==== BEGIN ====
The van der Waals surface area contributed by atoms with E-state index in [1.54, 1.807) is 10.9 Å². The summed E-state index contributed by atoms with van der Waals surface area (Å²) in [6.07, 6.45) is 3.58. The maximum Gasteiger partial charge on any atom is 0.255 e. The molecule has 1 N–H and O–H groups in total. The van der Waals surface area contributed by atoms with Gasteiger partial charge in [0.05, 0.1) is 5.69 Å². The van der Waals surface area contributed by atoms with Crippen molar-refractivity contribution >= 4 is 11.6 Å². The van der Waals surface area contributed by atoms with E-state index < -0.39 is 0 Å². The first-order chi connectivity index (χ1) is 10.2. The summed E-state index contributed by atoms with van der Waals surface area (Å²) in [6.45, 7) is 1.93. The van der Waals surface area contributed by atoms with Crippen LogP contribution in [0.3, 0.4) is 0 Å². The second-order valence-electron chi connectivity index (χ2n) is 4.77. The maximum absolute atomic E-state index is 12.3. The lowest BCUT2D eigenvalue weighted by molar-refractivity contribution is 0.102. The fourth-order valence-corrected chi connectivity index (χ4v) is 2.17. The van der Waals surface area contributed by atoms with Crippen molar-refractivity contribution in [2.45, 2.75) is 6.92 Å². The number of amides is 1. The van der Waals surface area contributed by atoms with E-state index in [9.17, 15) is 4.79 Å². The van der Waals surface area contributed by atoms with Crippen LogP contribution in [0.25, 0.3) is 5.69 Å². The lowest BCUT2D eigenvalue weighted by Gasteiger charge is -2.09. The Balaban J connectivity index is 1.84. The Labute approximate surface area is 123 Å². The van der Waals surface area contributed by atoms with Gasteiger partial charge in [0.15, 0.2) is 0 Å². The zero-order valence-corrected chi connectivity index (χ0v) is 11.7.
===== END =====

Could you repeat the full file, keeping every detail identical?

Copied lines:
The van der Waals surface area contributed by atoms with E-state index in [1.54, 1.807) is 10.9 Å². The summed E-state index contributed by atoms with van der Waals surface area (Å²) in [6.07, 6.45) is 3.58. The maximum Gasteiger partial charge on any atom is 0.255 e. The molecule has 1 N–H and O–H groups in total. The van der Waals surface area contributed by atoms with Gasteiger partial charge in [0.05, 0.1) is 5.69 Å². The van der Waals surface area contributed by atoms with Crippen molar-refractivity contribution >= 4 is 11.6 Å². The van der Waals surface area contributed by atoms with E-state index < -0.39 is 0 Å². The first-order chi connectivity index (χ1) is 10.2. The summed E-state index contributed by atoms with van der Waals surface area (Å²) in [6.45, 7) is 1.93. The van der Waals surface area contributed by atoms with Crippen LogP contribution in [0.3, 0.4) is 0 Å². The second-order valence-electron chi connectivity index (χ2n) is 4.77. The maximum absolute atomic E-state index is 12.3. The lowest BCUT2D eigenvalue weighted by molar-refractivity contribution is 0.102. The fourth-order valence-corrected chi connectivity index (χ4v) is 2.17. The van der Waals surface area contributed by atoms with Crippen molar-refractivity contribution in [2.45, 2.75) is 6.92 Å². The number of amides is 1. The van der Waals surface area contributed by atoms with E-state index in [9.17, 15) is 4.79 Å². The van der Waals surface area contributed by atoms with Crippen LogP contribution in [0.25, 0.3) is 5.69 Å². The lowest BCUT2D eigenvalue weighted by Gasteiger charge is -2.09. The Balaban J connectivity index is 1.84. The Labute approximate surface area is 123 Å². The van der Waals surface area contributed by atoms with Gasteiger partial charge in [0.15, 0.2) is 0 Å². The zero-order valence-corrected chi connectivity index (χ0v) is 11.7.